Former trustee William J. Baird, Jr., ’61, honored with Loyola’s prestigious Andrew White Medal
| By Rita Buettner
Loyola University Maryland awarded William J. Baird, Jr., the Andrew White Medal at a special family Mass celebrated on Jan. 18 in honor of his 80th birthday. Rev. Brian F. Linnane, S.J., president, presented the medal.
The Andrew White Medal, which was first awarded by Loyola in 1961, is named for Father Andrew White, the Jesuit chaplain to the voyagers of the Ark and the Dove, who celebrated the first Mass on Maryland soil on March 25, 1634. The anniversary of that historic event is marked with Maryland Day.
Since 1961, the Andrew White Medal has been bestowed on dozens of individuals who have had an impact on the state of Maryland. The medal is given to distinguished individuals who make contributions to the general welfare of the community, dedicating time and energy unselfishly through public service, serving as an example of personal, domestic, and civic virtue, and making an effort to assist those who are less fortunate.
Fr. Linnane said that Loyola chose to honor Baird with the Andrew White Medal “for his commitment to his community, for living out the Jesuit ideals that Loyola aspires to instill in all of its graduates, and for embracing a life of service and compassion.”
As a Loyola student, Baird was a varsity basketball player who worked on the yearbook and served as president of the Green and Grey Society. He majored in engineering and physics and went on to build a career in the insurance industry, primarily with the Willis Group.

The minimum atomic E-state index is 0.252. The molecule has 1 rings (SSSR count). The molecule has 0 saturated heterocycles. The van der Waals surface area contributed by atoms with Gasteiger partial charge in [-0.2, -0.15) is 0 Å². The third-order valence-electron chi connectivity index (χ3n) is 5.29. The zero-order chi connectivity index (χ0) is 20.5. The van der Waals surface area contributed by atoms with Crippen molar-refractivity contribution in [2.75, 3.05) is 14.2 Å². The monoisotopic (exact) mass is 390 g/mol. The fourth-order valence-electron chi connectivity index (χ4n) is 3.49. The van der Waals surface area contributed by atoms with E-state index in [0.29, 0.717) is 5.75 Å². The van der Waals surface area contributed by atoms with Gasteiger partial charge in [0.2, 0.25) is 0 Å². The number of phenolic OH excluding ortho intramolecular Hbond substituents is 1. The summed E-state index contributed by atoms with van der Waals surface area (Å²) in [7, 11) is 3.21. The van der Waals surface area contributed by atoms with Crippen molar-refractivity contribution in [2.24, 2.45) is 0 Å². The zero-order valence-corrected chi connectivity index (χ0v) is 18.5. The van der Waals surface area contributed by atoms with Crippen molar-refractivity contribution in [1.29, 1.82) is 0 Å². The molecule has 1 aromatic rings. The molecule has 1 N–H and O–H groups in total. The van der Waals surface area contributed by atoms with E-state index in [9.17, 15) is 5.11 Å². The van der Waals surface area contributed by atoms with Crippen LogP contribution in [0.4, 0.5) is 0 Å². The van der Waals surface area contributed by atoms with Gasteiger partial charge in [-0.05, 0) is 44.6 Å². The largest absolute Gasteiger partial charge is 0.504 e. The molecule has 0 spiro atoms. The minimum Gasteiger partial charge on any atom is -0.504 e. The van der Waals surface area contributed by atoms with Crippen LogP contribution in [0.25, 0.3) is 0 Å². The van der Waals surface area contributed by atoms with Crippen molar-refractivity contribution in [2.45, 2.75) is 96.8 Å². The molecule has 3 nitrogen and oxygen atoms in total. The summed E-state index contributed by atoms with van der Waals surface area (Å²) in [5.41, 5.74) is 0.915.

Since his graduation in 1961, Baird has served Loyola in several ways, including as a trustee from 2000-2008, serving Loyola Alumni Association director, and sitting on the Parents Council with his wife, Joanna. Their eight children are graduates of Loyola.
“Bill has made a profound impact on our university, helping to strengthen it and increase its vitality over the years,” Fr. Linnane said. “Even with a demanding career and a busy family life, Bill has always been involved in the community, serving in a variety of organizations—including the Cathedral of Mary Our Queen, the Greater Baltimore Committee, Loyola Blakefield, Associated Catholic Charities, and Good Samaritan Hospital. His commitment to Catholic schools and other organizations in Baltimore, is an inspiration and challenge to each of us. His contributions have had an extraordinary impact on Loyola’s community, as well as on Baltimore.”